Clause 5 — (Consequential extension of s. 3 of 2 & 3 Geo. 6. c. 82.)

Orders of the Day — Pensions (Mercantile Marine) Bill. – in the House of Commons on 2nd June 1942.

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Petty Officer Herbert:

I beg to move, in page 5, line 38, to leave out "could be," and to insert "has been."

It may be only my suspicious mind, but the picture here is that the man has surrendered his rights and the shipowners are released from their liabilities under the Workmen's Compensation Act, and it is understood that the man will get a war pension under this Bill. That is to say, he may get a pension. It may be only my suspiciousness, but I should like to know why the words "has been" should not be substituted, so as to provide that a man shall not surrender his rights until he has actually been awarded a pension under the Bill.

Photo of Mr David Maxwell Fyfe Mr David Maxwell Fyfe , Liverpool, West Derby

My hon. and gallant Friend will appreciate that we have to try to base this Bill on the principle which is contained in Clause 3 of the original Personal Injuries Act, which gives relief if the injury has been caused by war matters. Therefore, in this case we have to bear in mind that there is a limit to the class of persons—that is, it includes only mariners who are employed—and a limit, under one of the Sub-sections we have just passed, to the circumstances. As to whether the claimant is within the class of persons, and whether the circumstances come under the appropriate Sub-section, that is a matter which in all cases the Minister decides. Even if a claim for compensation comes before the court, and the matters are raised by the defence, these two matters are still matters for the certificate of the Minister. We had to decide whether the proper test was whether they had been given compensation or they could be given compensation. It seemed to us that the proper test was whether they could be given compensation. I do not think it was suggested on the Second Reading by anyone that a person should be given the option of saying, "I do not want any payment under the Bill; I wish to refuse that and take my common law rights." Let me give an example that often occurs. Take the case of a woman who has been left a widow at an early age. In the ordinary circumstances, she contemplates that she may at some time marry again. It would be much more convenient to her to have a lump sum which she would receive at common law than to have a succession of payments according to the passage of time and to her needs. My hon. and gallant Friend knows that we have to consider the totality of cases as nearly as we can in order to reach a decision. It seemed to us that the proper test was not actual receipt of the money, but whether the claimant was in a position to have received it. I hope that my hon. and gallant Friend will appreciate that the position has been considered very fully.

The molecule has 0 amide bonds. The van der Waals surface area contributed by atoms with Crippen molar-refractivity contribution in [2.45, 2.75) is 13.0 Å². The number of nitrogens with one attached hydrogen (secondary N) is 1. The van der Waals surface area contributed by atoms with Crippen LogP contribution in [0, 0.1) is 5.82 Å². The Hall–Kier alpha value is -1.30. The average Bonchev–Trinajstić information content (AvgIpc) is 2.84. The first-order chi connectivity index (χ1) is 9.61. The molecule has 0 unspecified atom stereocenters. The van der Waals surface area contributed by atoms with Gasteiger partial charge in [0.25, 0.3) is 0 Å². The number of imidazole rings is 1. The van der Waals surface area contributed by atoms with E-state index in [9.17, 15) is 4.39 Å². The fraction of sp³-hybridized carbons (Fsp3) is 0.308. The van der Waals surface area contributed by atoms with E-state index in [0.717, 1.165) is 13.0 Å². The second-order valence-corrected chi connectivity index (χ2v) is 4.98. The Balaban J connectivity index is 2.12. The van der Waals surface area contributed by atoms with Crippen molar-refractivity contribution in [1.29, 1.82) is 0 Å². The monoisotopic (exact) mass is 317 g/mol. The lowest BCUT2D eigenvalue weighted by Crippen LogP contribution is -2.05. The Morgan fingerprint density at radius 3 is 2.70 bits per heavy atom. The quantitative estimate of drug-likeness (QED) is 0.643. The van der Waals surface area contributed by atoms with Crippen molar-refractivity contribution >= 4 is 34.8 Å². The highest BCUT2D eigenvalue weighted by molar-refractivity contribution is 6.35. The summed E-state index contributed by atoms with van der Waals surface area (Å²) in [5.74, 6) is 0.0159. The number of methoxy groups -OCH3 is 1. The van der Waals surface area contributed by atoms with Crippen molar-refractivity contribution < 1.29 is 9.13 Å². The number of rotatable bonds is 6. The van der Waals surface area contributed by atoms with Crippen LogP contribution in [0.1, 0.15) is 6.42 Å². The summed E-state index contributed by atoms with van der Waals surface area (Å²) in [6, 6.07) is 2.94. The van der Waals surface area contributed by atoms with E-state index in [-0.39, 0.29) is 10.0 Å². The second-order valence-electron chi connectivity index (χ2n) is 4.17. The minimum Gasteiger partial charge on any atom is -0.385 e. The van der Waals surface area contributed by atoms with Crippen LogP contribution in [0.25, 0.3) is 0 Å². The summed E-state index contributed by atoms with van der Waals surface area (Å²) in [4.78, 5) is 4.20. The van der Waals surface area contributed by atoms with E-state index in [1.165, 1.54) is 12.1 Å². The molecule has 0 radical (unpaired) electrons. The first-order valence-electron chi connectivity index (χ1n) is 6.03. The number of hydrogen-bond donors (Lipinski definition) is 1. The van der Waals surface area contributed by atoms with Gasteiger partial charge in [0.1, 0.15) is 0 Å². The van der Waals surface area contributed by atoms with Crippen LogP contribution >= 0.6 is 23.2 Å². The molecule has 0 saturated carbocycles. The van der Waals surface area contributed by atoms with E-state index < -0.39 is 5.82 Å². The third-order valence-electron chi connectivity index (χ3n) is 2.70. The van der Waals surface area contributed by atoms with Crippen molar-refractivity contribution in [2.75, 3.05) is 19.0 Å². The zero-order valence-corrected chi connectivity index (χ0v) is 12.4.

Amendment, by leave, withdrawn.

Clause ordered to stand part of the Bill.

Clauses 6 and 7 ordered to stand part of the Bill.